Water management and availability will be key in determining population growth and development. Click here to learn more.
September 24 - State to Appeal Unconstitutional Ruling on Senate Bill 360
The Attorney General's Office filed a notice in Circuit Court on September 24 saying that it was appealing to the 1st District Court of Appeal on behalf of Gov. Charlie Crist, Senate President Jeff Atwater and House Speaker Larry Cretul after Francis denied requests for rehearings. A group of cities successfully challenged the law as an "unfunded mandate" prohibited by the state constitution (see August 26 information below). It remains to be seen if the state's decision to appeal stays the implementation of the ruling. The highly controversial Bill will continue to be debated in and out of the courts until the next Legislative session.
August 26 - Senate Bill 360 Ruled Unconstitutional
In his ruling on August 26, Leon County Chief Circuit Judge Charles Francis ruled that Senate Bill 360 is unconstitutional. The ruling was based upon Florida law barring unfunded mandates, where the Legislature tells local governments to enforce a new law without giving them the financial wherewithal to pay for it.
The law was challenged by several cities and counties, including a handful in South Florida. However, we don't have much time to bask in the glow of victory. The main author of SB 360 -- Sen. Mike Bennett, R-Bradenton, an electrical contractor by trade -- has already begun work on a new version of SB 360 and promises to introduce it in the next session. Anticipating rulings to SB 360, lawmakers included a provision in this year's economic development bill (SB 1752) that "blesses" large-scale projects as being in good faith if they were filed under SB 360.
Click here to read about the ruling.
Senate Bill 360 Background
At the very end of the 2009 Legislative Session, a controversial Bill intended to weaken oversight on the State Growth Management Act by Florida's Department of Community Affairs was passed and signed by Governor Crist. FCFP opposed language in the original Bill and supported the 30+ Florida municipalities who launched court action to have key provisions declared unconstitutional. The Bill will be amended for better or worse in the next Legislative Session. The Coalition is not a lobbying entity, but we intend to support sensible legislation that protects the environment, and recognizes that Florida can no longer grow itself out of a recession at any cost.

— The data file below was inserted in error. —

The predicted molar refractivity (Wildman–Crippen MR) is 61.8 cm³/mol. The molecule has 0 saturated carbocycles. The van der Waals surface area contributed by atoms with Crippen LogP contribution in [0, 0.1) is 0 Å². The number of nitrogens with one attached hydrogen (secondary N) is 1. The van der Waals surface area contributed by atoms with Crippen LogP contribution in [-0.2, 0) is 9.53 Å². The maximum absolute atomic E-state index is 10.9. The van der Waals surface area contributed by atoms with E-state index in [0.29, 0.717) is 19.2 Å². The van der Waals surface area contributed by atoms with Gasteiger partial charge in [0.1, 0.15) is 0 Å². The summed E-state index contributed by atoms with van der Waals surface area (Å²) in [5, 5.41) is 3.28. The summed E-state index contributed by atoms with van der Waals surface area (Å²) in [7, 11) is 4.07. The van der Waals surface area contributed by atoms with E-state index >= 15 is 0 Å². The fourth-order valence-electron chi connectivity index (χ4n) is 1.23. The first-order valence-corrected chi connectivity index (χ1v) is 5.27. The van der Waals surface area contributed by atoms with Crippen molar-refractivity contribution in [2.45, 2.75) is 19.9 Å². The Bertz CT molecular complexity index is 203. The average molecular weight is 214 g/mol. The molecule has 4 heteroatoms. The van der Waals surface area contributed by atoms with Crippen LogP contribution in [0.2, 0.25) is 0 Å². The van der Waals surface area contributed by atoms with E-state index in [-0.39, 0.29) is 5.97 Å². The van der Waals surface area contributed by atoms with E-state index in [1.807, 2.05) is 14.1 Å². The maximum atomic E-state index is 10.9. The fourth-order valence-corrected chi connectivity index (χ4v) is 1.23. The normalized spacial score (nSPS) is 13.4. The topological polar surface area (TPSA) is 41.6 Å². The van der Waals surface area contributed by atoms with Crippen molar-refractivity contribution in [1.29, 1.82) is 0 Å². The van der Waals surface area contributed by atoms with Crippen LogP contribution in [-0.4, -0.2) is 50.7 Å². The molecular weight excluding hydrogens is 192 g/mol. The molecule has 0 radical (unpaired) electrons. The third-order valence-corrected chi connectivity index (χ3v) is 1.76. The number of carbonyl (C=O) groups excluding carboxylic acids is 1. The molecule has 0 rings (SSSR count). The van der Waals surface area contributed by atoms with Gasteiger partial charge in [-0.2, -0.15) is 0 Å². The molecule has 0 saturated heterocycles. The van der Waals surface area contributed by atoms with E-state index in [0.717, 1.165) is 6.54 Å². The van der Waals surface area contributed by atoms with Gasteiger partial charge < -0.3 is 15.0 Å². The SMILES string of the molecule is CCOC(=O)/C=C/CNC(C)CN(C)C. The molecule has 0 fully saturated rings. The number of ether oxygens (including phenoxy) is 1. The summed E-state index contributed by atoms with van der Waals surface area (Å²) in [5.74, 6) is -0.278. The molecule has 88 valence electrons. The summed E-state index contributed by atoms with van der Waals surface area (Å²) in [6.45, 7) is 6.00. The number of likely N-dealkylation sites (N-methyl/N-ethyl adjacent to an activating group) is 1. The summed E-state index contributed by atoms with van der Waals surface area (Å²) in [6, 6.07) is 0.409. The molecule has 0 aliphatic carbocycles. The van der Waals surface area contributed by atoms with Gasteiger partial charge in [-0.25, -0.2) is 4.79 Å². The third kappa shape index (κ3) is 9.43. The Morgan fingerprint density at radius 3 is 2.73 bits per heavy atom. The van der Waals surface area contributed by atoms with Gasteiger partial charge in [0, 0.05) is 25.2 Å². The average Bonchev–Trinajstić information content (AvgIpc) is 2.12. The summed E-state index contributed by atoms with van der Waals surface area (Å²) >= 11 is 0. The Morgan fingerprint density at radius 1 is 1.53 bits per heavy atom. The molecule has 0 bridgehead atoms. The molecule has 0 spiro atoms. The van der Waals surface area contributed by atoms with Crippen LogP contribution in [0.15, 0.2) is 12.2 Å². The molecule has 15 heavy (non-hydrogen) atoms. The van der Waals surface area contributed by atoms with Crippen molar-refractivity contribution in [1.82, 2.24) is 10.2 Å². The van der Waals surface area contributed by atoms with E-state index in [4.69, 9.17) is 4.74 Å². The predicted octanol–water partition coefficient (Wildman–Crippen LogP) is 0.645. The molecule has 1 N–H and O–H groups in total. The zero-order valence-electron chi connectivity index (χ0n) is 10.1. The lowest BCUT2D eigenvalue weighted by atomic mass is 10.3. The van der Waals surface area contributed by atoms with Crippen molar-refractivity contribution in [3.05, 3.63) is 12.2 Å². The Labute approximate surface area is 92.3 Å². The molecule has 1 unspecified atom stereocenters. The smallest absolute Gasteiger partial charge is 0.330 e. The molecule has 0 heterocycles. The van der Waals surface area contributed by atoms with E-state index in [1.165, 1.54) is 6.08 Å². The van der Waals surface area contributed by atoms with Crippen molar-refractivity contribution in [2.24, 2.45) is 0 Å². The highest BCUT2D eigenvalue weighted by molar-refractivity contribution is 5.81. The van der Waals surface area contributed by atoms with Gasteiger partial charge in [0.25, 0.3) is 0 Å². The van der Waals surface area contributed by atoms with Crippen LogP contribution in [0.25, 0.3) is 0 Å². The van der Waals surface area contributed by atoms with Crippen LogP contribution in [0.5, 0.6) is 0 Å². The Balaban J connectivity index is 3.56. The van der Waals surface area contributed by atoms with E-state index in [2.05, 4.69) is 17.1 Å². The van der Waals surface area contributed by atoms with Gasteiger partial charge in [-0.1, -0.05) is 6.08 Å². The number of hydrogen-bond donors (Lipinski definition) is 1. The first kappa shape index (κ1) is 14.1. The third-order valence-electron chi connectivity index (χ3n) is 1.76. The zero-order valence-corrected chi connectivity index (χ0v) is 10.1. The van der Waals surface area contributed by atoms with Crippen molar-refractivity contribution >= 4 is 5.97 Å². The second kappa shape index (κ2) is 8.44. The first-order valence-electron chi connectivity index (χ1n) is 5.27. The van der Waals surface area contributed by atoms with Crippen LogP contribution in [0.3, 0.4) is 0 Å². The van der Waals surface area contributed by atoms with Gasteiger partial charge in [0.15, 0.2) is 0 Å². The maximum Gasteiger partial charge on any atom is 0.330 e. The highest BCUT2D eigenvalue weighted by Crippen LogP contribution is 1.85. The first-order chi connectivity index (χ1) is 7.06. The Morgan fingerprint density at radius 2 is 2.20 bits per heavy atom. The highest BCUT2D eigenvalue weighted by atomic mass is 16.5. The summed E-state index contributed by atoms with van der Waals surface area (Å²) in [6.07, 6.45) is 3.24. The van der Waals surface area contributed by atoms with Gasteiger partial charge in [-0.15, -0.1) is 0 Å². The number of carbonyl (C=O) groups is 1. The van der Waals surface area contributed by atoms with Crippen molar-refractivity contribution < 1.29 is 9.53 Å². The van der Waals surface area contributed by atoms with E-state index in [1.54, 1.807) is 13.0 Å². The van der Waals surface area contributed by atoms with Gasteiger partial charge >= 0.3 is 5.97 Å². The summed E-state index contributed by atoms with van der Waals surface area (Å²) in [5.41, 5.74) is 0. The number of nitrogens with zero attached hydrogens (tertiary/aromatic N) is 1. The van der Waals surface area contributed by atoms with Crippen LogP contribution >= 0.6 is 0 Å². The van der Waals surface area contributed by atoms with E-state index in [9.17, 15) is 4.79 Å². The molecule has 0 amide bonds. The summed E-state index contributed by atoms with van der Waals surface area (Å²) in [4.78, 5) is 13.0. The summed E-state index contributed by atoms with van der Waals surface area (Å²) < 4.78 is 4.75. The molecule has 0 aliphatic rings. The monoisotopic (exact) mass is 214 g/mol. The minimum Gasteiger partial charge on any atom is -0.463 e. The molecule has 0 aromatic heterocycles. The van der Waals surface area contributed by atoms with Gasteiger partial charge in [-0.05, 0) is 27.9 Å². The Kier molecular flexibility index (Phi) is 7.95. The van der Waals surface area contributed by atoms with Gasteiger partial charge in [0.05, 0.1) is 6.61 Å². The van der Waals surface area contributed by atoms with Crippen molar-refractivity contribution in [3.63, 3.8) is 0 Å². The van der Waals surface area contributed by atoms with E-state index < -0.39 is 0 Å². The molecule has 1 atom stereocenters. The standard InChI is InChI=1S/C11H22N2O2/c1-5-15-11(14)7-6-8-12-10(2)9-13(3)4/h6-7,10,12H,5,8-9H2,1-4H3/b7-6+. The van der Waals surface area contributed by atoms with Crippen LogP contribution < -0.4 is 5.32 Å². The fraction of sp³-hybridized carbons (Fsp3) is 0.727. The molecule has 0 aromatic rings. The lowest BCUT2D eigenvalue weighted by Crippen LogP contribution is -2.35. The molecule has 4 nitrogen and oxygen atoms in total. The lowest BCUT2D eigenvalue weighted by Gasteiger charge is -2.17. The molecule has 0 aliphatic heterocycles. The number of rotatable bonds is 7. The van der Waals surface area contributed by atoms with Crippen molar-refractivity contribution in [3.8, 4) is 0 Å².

In their haste to make changes to the state's Growth Management Act, our legislators removed critical protections afforded to environmentally sensitive barrier islands, coastal communities, and Coastal High Hazard Areas (CHHA). In effect, SB 360 considers most of our Florida coastline to be a "Dense Urban Land Area" that can be exploited almost at will. Ironically, the state has long recognized that the land and marine environment along our extensive shoreline require special protection from overdevelopment. By exempting these priceless areas from traditional state scrutiny, we could be opening ourselves to abusive development practices affecting residents, visitors and the native habitats alike.
Florida has already allowed too much overdevelopment on our oceanfront. We cannot afford to let our guard down in order to stimulate a flagging economy.
Hometown Democracy Amendment On November Ballot
Original passage of SB 360 added fuel to a proposed amendment to Florida's Constitution whereby voters will have a voice on any significant changes to their local Comprehensive Plans. Amendment 4 will appear on the November ballot. If 60% of Florida voters approve the amendment, major changes in local land use will require a public referendum. "Hometown Democracy" is an appealing concept. As a practical matter, implementation could cause chaos in administration of local land use laws.
The Coalition believes that whether or not the Amendment passes, the proposal is bound to have a profound impact on future growth management in the state. The current system has not done a good job in restraining overdevelopment. The fact that most developers and government officials are strongly opposing Amendment 4 is testimony to a belief that the gravy train may soon be leaving the station. The Department of Community Affairs is now reviewing a record number of development proposals, in some instances filed just in case that Amendment 4 may pass.
The initiative is supported by the leaders of Florida Hometown Democracy. Click here to learn more.
Floridians opposed to the initiative have started a campaign, Floridians for Smarter Growth. Click here to learn more.
The 1000 Friends of Florida has taken a neutral position on Amendment 4. Click here to learn more.
To view all constitutional Amendments on Florida's 2010 ballot, click here.